with millions in hand claiming to be the voice of the
technologists, those who felt misrepresented freaked out. Even more confusing, when confronted, FWD.us
chose to do something no other major organization in
technology has done: it remained silent. Even the
notoriously tight-lipped Apple holds a press
conference after public uproar. Californians haven’t been become jaded to the kinds
of secrecy common for Wall Street banks and
campaign SuperPACs. The unfazed backdoor
dealings caricatured in Netflix’s (addicting) House of Cards series may work for lobbies based in our nation’s capitol, but Californians evidently won’t
tolerate it in their backyard. “I revised the parameters of my promise.” – Frank
Underwood Twitter co-founder Evan Williams tweeted a link to a
scathing blog post from former Twitter employee Josh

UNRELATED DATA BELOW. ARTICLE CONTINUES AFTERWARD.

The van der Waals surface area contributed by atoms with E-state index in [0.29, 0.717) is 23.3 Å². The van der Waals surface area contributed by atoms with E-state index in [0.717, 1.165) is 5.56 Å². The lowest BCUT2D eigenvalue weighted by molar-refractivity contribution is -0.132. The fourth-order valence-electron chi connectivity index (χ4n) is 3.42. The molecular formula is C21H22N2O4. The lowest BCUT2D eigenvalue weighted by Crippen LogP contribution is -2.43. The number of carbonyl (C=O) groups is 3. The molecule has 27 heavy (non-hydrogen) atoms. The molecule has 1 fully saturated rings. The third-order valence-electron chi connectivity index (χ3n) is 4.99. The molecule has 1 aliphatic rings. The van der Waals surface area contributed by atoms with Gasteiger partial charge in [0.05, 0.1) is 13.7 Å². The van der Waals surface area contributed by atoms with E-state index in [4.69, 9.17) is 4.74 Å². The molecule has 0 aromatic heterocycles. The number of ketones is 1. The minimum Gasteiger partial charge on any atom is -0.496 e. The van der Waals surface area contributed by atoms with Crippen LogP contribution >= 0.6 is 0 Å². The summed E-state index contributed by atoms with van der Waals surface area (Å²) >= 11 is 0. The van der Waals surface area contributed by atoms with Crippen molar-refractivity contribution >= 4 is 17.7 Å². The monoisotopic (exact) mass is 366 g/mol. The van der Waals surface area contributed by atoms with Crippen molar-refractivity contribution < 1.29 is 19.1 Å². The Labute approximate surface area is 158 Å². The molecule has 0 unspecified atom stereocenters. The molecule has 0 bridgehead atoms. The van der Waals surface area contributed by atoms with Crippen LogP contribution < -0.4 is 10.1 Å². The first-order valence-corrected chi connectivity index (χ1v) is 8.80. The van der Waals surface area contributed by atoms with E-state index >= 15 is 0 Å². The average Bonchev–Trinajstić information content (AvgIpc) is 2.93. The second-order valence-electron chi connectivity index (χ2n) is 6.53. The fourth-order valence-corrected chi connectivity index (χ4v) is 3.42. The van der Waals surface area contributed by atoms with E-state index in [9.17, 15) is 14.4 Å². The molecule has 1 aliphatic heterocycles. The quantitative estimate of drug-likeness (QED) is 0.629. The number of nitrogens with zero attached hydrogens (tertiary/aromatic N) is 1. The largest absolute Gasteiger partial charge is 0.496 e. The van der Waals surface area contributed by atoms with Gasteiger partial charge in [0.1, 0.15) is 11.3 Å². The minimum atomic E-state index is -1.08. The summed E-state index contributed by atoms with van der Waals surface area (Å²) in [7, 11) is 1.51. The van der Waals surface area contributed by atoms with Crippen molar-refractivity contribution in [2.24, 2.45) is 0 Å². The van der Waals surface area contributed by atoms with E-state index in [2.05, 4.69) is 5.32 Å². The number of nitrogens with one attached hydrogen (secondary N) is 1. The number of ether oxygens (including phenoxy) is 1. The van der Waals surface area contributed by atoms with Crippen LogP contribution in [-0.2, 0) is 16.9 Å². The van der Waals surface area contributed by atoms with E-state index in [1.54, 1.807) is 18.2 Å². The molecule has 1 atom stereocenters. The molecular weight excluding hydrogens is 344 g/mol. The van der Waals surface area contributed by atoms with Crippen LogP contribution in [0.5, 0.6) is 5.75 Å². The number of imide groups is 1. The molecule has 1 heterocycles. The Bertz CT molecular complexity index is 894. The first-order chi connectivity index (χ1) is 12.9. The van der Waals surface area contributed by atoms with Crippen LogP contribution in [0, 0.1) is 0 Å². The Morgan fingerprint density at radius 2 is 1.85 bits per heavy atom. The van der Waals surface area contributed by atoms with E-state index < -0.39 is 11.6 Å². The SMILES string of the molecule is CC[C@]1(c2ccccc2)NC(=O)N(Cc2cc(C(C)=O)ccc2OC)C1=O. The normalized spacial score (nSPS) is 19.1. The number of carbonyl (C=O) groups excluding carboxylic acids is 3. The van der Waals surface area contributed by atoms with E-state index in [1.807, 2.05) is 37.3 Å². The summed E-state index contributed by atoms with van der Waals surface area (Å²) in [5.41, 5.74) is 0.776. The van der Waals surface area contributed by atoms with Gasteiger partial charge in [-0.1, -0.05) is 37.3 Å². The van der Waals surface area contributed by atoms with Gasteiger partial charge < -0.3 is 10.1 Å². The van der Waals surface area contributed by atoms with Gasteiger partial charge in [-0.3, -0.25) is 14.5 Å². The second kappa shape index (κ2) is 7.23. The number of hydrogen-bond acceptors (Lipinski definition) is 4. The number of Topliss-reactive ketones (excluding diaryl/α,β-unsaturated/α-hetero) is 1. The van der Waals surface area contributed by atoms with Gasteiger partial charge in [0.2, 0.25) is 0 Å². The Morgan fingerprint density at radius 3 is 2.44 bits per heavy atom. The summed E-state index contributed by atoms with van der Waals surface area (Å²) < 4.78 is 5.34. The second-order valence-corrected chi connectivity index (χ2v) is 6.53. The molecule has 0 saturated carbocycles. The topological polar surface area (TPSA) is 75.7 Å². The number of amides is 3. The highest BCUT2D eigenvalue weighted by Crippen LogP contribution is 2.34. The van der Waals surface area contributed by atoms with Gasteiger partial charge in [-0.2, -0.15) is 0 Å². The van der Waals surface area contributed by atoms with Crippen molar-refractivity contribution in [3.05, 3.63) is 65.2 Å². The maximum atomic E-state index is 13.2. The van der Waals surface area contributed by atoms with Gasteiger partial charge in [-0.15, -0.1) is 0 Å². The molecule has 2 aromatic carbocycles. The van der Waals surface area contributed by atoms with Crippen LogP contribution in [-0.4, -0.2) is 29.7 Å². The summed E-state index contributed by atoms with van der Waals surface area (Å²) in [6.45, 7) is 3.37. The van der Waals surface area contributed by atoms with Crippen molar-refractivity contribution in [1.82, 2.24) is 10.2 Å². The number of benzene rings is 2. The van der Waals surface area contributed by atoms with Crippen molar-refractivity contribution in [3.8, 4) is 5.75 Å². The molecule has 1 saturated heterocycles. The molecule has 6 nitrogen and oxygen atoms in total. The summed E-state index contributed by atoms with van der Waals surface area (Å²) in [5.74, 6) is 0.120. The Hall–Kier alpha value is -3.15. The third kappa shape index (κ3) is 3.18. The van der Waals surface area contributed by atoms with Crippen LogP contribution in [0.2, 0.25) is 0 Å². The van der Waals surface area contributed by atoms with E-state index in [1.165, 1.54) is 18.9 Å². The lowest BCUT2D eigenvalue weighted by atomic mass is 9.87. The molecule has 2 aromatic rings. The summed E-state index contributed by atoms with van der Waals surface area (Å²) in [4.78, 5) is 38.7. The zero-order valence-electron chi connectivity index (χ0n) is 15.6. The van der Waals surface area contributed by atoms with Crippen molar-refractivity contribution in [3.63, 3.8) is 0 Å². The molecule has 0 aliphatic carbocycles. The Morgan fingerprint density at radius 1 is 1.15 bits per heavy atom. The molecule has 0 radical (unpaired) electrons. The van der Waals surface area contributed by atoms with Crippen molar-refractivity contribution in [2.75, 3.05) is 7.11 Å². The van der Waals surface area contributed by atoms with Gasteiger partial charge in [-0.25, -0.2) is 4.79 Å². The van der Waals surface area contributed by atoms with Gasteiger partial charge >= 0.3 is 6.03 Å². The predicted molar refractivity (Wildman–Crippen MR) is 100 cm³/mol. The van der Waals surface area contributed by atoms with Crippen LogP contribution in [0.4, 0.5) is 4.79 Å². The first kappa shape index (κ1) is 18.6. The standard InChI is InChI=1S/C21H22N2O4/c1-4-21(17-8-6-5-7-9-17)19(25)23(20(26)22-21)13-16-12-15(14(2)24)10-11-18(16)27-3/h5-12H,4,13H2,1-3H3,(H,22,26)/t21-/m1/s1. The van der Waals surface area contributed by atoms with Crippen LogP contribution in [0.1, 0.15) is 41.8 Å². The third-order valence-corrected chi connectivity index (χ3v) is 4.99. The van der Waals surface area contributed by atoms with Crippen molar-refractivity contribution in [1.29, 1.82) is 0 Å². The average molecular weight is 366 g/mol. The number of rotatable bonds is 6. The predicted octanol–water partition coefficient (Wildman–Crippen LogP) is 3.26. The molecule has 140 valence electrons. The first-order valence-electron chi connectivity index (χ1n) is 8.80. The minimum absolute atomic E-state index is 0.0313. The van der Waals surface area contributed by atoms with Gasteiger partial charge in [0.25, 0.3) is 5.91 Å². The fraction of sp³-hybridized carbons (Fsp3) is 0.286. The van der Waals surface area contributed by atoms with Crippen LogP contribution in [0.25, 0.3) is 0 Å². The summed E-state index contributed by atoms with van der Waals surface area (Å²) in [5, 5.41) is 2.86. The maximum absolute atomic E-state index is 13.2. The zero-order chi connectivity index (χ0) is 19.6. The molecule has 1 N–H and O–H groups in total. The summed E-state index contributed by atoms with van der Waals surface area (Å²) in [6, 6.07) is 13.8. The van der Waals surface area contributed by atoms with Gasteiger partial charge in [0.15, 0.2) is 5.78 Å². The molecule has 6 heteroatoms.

Miller, explaining, “In service of noble causes, FWD.us is employing
questionable lobbying techniques, misleading
supporters, and not being transparent about the
underlying values and long-term intentions of the
organization. More discouragingly, the leaders of the
technology industry (and of FWD.us) have built their careers on bringing meaningful change to the world.
They should be doing the same in Washington.” FWD.us would-be grassroots supporters agree, “Will
Fwd.us prostitute climate destruction & other values
to get a few engineers hired & get immigration
reform?”, wrote one commenter on their Facebook